Skip to main content Accessibility help

Give and Take: Needed Updates to Social Exchange Theory

  • Helena D. Cooper-Thomas (a1) and Rachel L. Morrison (a1)


In their focal article, Chernyak-Hai and Rabenu (2018) argue that social exchange theory (SET) needs an update, and in this they are aligned with Cropanzano, Anthony, Daniels, and Hall's (2017) recent critical review of SET. Drawing on Chernyak-Hai and Rabenu's research, we explore two issues in more depth: first, that work relationships are becoming more complex than can be represented by simple dyadic reciprocity; and second, that the context of work is changing rapidly, with implications for workplace relationships. In exploring the ideas put forward by Chernyak-Hai and Rabenu, we draw on Cropanzano et al.’s two-dimensional model of social exchange, with the first dimension being desirable (positive) resources contrasted with undesirable (negative) ones, and the additional dimension being active (exhibit) behavior versus passive (withdraw) behavior. The first valence-oriented dimension fits clearly with the four foci of Chernyak-Hai and Rabenu's research, which cover both positive constructs, namely leader–member exchange (LMX), perceived organizational support and loyalty, and organizational citizenship behaviors (OCB), as well as negative constructs of perceived organizational politics and counterproductive work behaviors (CWB). The second, behavioral dimension proposed by Cropanzano et al. adds useful theoretical specificity that may address Chernyak-Hai and Rabenu's contention that SET needs updating to account for changes in how employees work and how organizations function.


Corresponding author

Correspondence concerning this article should be addressed to Helena D. Cooper-Thomas, Auckland University of Technology, Management Department, 120 Mayoral Drive, Auckland 1142, New Zealand. E-mail:


Hide All
Appel-Meulenbroek, R., Groenen, P., & Janssen, I. (2011). An end-user's perspective on activity-based office concepts. Journal of Corporate Real Estate, 13 (2), 122135. doi: 10.1108/14630011111136830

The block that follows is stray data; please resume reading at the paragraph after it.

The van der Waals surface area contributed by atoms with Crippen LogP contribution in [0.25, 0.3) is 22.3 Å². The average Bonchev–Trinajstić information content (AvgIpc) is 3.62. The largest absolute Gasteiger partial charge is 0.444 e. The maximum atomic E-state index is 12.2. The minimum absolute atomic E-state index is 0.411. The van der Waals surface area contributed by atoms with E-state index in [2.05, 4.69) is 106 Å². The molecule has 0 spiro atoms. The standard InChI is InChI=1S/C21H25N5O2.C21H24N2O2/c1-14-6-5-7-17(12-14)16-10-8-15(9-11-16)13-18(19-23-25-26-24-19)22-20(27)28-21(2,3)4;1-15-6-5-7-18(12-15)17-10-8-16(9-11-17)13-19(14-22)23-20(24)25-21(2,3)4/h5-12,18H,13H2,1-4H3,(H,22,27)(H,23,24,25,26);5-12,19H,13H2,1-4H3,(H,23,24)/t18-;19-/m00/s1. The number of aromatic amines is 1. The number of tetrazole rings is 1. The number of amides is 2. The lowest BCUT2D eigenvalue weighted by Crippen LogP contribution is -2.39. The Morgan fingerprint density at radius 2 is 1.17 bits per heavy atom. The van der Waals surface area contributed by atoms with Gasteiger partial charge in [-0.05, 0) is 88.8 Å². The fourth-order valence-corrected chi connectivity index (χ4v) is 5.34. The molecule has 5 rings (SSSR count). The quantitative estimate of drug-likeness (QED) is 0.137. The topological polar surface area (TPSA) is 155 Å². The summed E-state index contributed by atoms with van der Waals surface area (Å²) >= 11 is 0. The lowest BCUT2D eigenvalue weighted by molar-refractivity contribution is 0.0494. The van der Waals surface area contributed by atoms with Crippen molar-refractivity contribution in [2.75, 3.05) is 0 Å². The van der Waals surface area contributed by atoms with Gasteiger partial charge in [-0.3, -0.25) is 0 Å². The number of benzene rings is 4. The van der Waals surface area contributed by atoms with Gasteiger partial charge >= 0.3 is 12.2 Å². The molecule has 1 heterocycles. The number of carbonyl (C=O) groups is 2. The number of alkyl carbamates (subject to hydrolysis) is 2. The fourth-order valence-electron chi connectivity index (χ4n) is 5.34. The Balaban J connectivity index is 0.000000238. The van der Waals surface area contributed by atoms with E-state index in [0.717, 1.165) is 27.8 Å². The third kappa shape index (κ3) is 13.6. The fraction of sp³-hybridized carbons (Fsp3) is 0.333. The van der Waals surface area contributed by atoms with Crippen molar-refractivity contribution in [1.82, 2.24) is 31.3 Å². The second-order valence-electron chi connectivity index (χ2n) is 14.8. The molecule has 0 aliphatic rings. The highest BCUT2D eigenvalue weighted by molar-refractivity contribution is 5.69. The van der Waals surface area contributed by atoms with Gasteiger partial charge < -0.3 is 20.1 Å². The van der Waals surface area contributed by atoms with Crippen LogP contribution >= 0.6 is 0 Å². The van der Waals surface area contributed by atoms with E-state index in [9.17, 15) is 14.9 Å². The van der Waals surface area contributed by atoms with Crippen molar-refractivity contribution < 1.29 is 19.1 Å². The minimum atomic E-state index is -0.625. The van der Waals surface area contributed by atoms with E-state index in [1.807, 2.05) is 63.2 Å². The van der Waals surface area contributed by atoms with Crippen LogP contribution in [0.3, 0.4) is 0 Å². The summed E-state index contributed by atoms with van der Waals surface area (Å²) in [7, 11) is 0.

Ashkanasy, N. M., Ayoko, O. B., & Jehn, K. A. (2014). Understanding the physical environment of work and employee behavior: An affective events perspective. Journal of Organizational Behavior, 35 (8), 11691184. doi: 10.1002/job.1973
Chernyak-Hai, L., & Rabenu, E. (2018). The new era workplace relationships: Is social exchange theory still relevant? Industrial and Organizational Psychology: Perspectives on Science and Practice, 11 (3), 456–481.
Chernyak-Hai, L., & Tziner, A. (2014). Relationships between counterproductive work behavior, perceived justice and climate, occupational status, and leader-member exchange. Journal of Work and Organizational Psychology, 30 (1), 112. doi: 10.5093/tr2014a1
Cooper-Thomas, H. D., & Wright, S. (2013). Person-environment misfit: The neglected role of social context. Journal of Managerial Psychology, 28 (1), 2137. doi: 10.1108/02683941311298841
Cropanzano, R., Anthony, E., Daniels, S., & Hall, A. (2017). Social exchange theory: A critical review with theoretical remedies. Academy of Management Annals, 11 (1), 138. doi: 10.5465/annals.2015.0099
Ding, S. (2008). Users’ privacy preferences in open plan offices. Facilities, 26 (9/10), 401417. doi: 10.1108/02632770810885751